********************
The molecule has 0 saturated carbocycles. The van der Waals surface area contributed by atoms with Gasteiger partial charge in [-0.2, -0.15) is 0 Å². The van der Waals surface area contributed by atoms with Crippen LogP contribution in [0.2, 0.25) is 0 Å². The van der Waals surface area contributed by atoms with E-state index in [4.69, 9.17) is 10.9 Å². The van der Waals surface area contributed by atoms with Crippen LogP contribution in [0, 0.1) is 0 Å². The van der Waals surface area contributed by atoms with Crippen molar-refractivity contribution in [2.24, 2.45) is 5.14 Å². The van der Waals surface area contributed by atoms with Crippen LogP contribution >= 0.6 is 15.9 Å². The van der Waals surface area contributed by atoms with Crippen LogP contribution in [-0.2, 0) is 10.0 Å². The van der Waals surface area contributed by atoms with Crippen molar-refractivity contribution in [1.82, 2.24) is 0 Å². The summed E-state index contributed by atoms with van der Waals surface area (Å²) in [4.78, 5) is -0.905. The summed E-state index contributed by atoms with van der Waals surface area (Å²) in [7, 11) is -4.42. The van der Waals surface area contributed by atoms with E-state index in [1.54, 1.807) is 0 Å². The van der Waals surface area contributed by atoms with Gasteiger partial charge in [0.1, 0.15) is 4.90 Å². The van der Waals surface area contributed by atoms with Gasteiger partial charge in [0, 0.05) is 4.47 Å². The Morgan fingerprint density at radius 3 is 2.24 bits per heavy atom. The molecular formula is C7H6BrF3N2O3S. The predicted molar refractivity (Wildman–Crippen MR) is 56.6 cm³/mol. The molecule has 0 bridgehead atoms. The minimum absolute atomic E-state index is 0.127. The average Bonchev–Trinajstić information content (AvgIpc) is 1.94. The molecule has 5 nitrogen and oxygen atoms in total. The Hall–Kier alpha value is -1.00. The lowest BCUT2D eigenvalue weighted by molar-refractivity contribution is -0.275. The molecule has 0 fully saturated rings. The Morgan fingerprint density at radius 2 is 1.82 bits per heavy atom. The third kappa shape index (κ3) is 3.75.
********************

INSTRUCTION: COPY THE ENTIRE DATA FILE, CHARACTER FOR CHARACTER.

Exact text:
The molecule has 0 saturated carbocycles. The van der Waals surface area contributed by atoms with Gasteiger partial charge in [-0.2, -0.15) is 0 Å². The van der Waals surface area contributed by atoms with Crippen LogP contribution in [0.2, 0.25) is 0 Å². The van der Waals surface area contributed by atoms with E-state index in [4.69, 9.17) is 10.9 Å². The van der Waals surface area contributed by atoms with Crippen LogP contribution in [0, 0.1) is 0 Å². The van der Waals surface area contributed by atoms with Crippen molar-refractivity contribution in [2.24, 2.45) is 5.14 Å². The van der Waals surface area contributed by atoms with Crippen LogP contribution >= 0.6 is 15.9 Å². The van der Waals surface area contributed by atoms with Crippen LogP contribution in [-0.2, 0) is 10.0 Å². The van der Waals surface area contributed by atoms with Crippen molar-refractivity contribution in [1.82, 2.24) is 0 Å². The summed E-state index contributed by atoms with van der Waals surface area (Å²) in [4.78, 5) is -0.905. The summed E-state index contributed by atoms with van der Waals surface area (Å²) in [7, 11) is -4.42. The van der Waals surface area contributed by atoms with E-state index in [1.54, 1.807) is 0 Å². The van der Waals surface area contributed by atoms with Gasteiger partial charge in [0.1, 0.15) is 4.90 Å². The van der Waals surface area contributed by atoms with Gasteiger partial charge in [0, 0.05) is 4.47 Å². The Morgan fingerprint density at radius 3 is 2.24 bits per heavy atom. The molecular formula is C7H6BrF3N2O3S. The predicted molar refractivity (Wildman–Crippen MR) is 56.6 cm³/mol. The molecule has 0 bridgehead atoms. The minimum absolute atomic E-state index is 0.127. The average Bonchev–Trinajstić information content (AvgIpc) is 1.94. The molecule has 5 nitrogen and oxygen atoms in total. The Hall–Kier alpha value is -1.00. The lowest BCUT2D eigenvalue weighted by molar-refractivity contribution is -0.275. The molecule has 0 fully saturated rings. The Morgan fingerprint density at radius 2 is 1.82 bits per heavy atom. The third kappa shape index (κ3) is 3.75.